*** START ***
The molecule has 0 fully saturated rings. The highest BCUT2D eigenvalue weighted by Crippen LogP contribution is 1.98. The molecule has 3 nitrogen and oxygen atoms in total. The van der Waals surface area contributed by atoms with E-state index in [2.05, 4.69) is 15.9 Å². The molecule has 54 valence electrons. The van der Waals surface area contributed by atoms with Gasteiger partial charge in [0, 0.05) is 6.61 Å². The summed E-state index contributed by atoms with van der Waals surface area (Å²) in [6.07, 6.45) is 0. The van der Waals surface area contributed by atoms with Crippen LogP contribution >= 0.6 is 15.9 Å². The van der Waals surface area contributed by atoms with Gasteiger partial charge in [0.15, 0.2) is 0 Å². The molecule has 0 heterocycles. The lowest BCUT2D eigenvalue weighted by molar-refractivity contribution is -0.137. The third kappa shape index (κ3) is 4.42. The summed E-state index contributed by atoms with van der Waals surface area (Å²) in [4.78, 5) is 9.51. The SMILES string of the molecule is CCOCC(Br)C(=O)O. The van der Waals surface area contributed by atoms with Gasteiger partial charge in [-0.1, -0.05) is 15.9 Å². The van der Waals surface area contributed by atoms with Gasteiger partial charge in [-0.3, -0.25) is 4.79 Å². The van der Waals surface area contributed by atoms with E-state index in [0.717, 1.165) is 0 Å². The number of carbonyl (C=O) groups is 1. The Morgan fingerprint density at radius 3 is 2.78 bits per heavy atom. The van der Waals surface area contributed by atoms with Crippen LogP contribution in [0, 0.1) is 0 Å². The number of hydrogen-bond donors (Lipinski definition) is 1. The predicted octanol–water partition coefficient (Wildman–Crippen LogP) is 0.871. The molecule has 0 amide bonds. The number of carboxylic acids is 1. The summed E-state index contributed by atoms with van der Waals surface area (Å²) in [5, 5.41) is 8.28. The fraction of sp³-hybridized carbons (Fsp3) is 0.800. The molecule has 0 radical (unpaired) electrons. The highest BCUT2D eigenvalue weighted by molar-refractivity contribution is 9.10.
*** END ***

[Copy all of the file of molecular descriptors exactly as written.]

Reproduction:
The molecule has 0 fully saturated rings. The highest BCUT2D eigenvalue weighted by Crippen LogP contribution is 1.98. The molecule has 3 nitrogen and oxygen atoms in total. The van der Waals surface area contributed by atoms with E-state index in [2.05, 4.69) is 15.9 Å². The molecule has 54 valence electrons. The van der Waals surface area contributed by atoms with Gasteiger partial charge in [0, 0.05) is 6.61 Å². The summed E-state index contributed by atoms with van der Waals surface area (Å²) in [6.07, 6.45) is 0. The van der Waals surface area contributed by atoms with Crippen LogP contribution >= 0.6 is 15.9 Å². The van der Waals surface area contributed by atoms with Gasteiger partial charge in [0.15, 0.2) is 0 Å². The molecule has 0 heterocycles. The lowest BCUT2D eigenvalue weighted by molar-refractivity contribution is -0.137. The third kappa shape index (κ3) is 4.42. The summed E-state index contributed by atoms with van der Waals surface area (Å²) in [4.78, 5) is 9.51. The SMILES string of the molecule is CCOCC(Br)C(=O)O. The van der Waals surface area contributed by atoms with Gasteiger partial charge in [-0.1, -0.05) is 15.9 Å². The van der Waals surface area contributed by atoms with Gasteiger partial charge in [-0.3, -0.25) is 4.79 Å². The van der Waals surface area contributed by atoms with E-state index in [0.717, 1.165) is 0 Å². The number of carbonyl (C=O) groups is 1. The Morgan fingerprint density at radius 3 is 2.78 bits per heavy atom. The van der Waals surface area contributed by atoms with Crippen LogP contribution in [0, 0.1) is 0 Å². The number of hydrogen-bond donors (Lipinski definition) is 1. The predicted octanol–water partition coefficient (Wildman–Crippen LogP) is 0.871. The molecule has 0 amide bonds. The number of carboxylic acids is 1. The summed E-state index contributed by atoms with van der Waals surface area (Å²) in [5, 5.41) is 8.28. The fraction of sp³-hybridized carbons (Fsp3) is 0.800. The molecule has 0 radical (unpaired) electrons. The highest BCUT2D eigenvalue weighted by molar-refractivity contribution is 9.10.